Getting married–whether it’s your first marriage, or whether you’ve been married before–is a major step in your relationship and your life. It’s a decision that will have a ripple effect on your future. Because who you marry so deeply affects the trajectory of your life (and oftentimes, those around you), it’s not a decision you should rush into.
There are many reasons why you should approach marriage in a measured, cautious manner. Let’s look at nine of the top reasons why.
1. You’re feeling intense outside pressure.
It’s common for unmarried individuals to feel pressure to marry or remarry. Pressure often comes from friends, parents, extended family, church family, and society in general. If you’re in a relationship, are you feeling this pressure?
There are many reasons why you might feel this way. Maybe your closest friends are married, or you’re feeling lonely. Perhaps you’re engaged and you’re expected to marry quickly. Regardless of the source, pressure is not a healthy reason to marry.
2. You feel too invested to break up.
Sometimes you feel that you’ve invested so much in a relationship that you must go through with the marriage. But that’s not true. If you’re having second thoughts, you should listen to them.
It’s natural to feel guilty when you’ve been in a relationship for a long time. Still, if something isn’t right, getting married won’t fix it. An unhealthy relationship won’t complete your family or erase past pain–for you or your partner.
3. You want to be rescued.
Some people believe that a new relationship or marriage will help them feel fulfilled or fix their problems. They want to be rescued from past misfortunes, such as a bad first marriage. But that’s a “grass is greener” mentality. Unfortunately, marrying to escape discomfort won’t bring you lasting satisfaction.
4. You’re defying expectations.
Do you feel that the people around you expect you to wait before you marry (or marry again)? Do they disapprove of the person you’ve chosen to spend your life with? Don’t rush into marriage out of defiance.
Your loved ones may have good reasons for feeling this way. Instead, approach their concerns with an open mind and plenty of discernment. You may find that their worries are unfounded–or you may find a reason for pause.
5. You fell in love quickly.
No matter how quickly you and your partner fell in love–even if it was “love at first sight”–that’s not a basis for rushing into marriage. Love is only one component of a healthy, lifelong relationship. While it’s romantic to fall for one another quickly, it’s hazardous for couples who have imagined that marriage will solve their problems or give them the life they’ve been dreaming of.
6. You’re rebounding from a breakup or divorce.
Entering a relationship when you’re rebounding is risky enough. But marrying on the rebound can be disastrous. Rebound relationships are almost always the result of our reaction to the loss of a previous relationship. Our self-esteem takes a hit, which can negatively impact our judgment in choosing a new partner.
7. You don’t want to be alone.
Feelings of loneliness are strong, sometimes overwhelming, and difficult to cope with. Loneliness can drive people into ill-advised relationships and even marriages. If you’re worried about spending the rest of your life alone, the solution isn’t to rush into marriage. It’s far better to be unmarried for a little while longer than to marry someone who isn’t your best match.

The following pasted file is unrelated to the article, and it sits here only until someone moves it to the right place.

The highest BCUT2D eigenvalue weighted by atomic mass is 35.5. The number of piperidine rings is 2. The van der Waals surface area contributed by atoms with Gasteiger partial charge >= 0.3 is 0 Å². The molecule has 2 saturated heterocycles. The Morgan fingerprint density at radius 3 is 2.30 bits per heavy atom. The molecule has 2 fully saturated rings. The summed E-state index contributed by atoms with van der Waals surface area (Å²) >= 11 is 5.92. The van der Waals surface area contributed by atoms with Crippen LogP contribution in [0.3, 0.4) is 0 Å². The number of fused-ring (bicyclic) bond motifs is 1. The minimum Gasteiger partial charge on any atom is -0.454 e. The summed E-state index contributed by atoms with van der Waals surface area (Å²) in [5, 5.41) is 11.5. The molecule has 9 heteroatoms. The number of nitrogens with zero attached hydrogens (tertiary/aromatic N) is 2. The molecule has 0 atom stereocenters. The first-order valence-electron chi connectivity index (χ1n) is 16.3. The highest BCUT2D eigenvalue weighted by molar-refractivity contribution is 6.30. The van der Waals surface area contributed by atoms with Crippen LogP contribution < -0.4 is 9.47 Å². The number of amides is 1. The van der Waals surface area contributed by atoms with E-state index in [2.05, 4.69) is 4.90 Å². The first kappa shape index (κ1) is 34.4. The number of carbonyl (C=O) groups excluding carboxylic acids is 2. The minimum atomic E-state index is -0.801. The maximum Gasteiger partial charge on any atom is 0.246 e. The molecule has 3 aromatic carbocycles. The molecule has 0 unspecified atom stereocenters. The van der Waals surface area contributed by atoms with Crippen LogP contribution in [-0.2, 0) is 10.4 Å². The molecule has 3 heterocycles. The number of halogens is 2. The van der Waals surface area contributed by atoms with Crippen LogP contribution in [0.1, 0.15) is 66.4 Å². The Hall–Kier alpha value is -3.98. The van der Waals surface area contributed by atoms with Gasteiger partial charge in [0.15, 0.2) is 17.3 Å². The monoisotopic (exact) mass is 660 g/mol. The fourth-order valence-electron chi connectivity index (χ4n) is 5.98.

8. You need financial support.
Marrying or remarrying based on financial support can lead couples to unhappy, unfulfilling marriages. Yes, money and resources are important. But far more important is your ability to build and sustain a happy, fulfilling marriage that’s full of enough love and joy to last a lifetime.
9. You’re wildly attracted to one another.
Physical attraction, like the idea of love at first sight, is romantic and idealistic, but it won’t hold a marriage together for life. Even if you’re feeling that intense chemistry, it’s important to take your time getting to know one another. Whether this is your first marriage or remarriage, you both owe it to yourselves to ensure you’re making the right decisions for both of you.
Save your marriage before it starts.
It’s important to invest the time and effort into understanding each other on a deep level before you say, “I do.” We have resources to help you!
- Saving Your Marriage Before It Starts (SYMBIS) is great for couples embarking on marriage for the first time. This collection includes our highly popular SYMBIS Assessment, a devotional, plus books and workbooks to help you start your marriage off on the right track. Learn more here.
- Saving Your Second Marriage Before It Starts is tailored specifically to couples who are planning to remarry. Combine the SYMBIS Assessment with our actionable, effective book bundles to start your remarriage in a healthy way. Learn more here.
Do you have any tips to add? Share them with us in the comments.
This is so spot on. I ignored wisdom and followed my heart, quickly. It was a disaster. I married someone recently widowed. He wasn’t ready, though his assurances were that he was. I hardly knew him. I wanted love and security after being a single mom for 10 years. We have constant conflict in our marriage and he isn’t willing to work on the issues.
These are very good reasons NOT to rush head long into marriage. The euphoric stage of a relationship can be very strong. In one sense it is part of God’s plan. However, rushing into marriage in this state can create lifelong pain. God also gave us brains to use at a time like this. Getting to know who each is, is very important at this stage in the relationship. In this stage of excitement, it is really easy not to see the worts, wrinkles and hairs, these are the yellow and red lights that say take your foot of the gas pedal and put your foot on the break so you can be more objective in making your choices to continue.